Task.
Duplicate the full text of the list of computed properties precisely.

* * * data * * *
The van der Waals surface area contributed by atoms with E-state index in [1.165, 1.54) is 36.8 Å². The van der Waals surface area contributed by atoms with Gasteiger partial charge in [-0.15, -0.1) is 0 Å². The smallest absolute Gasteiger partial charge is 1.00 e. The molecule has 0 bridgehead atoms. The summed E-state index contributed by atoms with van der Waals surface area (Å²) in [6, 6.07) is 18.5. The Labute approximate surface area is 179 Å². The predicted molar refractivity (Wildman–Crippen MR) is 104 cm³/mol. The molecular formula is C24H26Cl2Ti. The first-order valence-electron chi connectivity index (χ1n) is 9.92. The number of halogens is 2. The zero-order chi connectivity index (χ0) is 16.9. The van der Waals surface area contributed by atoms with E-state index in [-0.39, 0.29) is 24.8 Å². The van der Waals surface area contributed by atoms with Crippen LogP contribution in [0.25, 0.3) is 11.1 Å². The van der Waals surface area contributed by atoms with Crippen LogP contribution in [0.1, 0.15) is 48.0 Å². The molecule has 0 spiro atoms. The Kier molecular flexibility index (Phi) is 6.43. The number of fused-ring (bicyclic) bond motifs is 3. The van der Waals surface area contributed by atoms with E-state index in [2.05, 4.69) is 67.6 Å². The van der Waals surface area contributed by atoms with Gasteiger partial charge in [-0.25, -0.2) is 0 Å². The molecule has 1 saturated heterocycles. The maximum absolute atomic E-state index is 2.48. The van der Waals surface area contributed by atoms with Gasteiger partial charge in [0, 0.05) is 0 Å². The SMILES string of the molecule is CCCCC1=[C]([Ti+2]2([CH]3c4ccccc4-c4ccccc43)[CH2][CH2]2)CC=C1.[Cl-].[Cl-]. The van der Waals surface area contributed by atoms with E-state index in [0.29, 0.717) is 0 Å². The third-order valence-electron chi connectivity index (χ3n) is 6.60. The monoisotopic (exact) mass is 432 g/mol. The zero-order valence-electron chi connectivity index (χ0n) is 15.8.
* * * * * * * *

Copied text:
The van der Waals surface area contributed by atoms with E-state index in [1.165, 1.54) is 36.8 Å². The van der Waals surface area contributed by atoms with Gasteiger partial charge in [-0.15, -0.1) is 0 Å². The smallest absolute Gasteiger partial charge is 1.00 e. The molecule has 0 bridgehead atoms. The summed E-state index contributed by atoms with van der Waals surface area (Å²) in [6, 6.07) is 18.5. The Labute approximate surface area is 179 Å². The predicted molar refractivity (Wildman–Crippen MR) is 104 cm³/mol. The molecular formula is C24H26Cl2Ti. The first-order valence-electron chi connectivity index (χ1n) is 9.92. The number of halogens is 2. The zero-order chi connectivity index (χ0) is 16.9. The van der Waals surface area contributed by atoms with E-state index in [-0.39, 0.29) is 24.8 Å². The van der Waals surface area contributed by atoms with Crippen LogP contribution in [0.25, 0.3) is 11.1 Å². The van der Waals surface area contributed by atoms with Crippen LogP contribution in [0.1, 0.15) is 48.0 Å². The molecule has 0 spiro atoms. The Kier molecular flexibility index (Phi) is 6.43. The number of fused-ring (bicyclic) bond motifs is 3. The van der Waals surface area contributed by atoms with E-state index in [2.05, 4.69) is 67.6 Å². The van der Waals surface area contributed by atoms with Gasteiger partial charge in [-0.25, -0.2) is 0 Å². The molecule has 1 saturated heterocycles. The maximum absolute atomic E-state index is 2.48. The van der Waals surface area contributed by atoms with Gasteiger partial charge in [0, 0.05) is 0 Å². The SMILES string of the molecule is CCCCC1=[C]([Ti+2]2([CH]3c4ccccc4-c4ccccc43)[CH2][CH2]2)CC=C1.[Cl-].[Cl-]. The van der Waals surface area contributed by atoms with E-state index in [0.29, 0.717) is 0 Å². The third-order valence-electron chi connectivity index (χ3n) is 6.60. The monoisotopic (exact) mass is 432 g/mol. The zero-order valence-electron chi connectivity index (χ0n) is 15.8.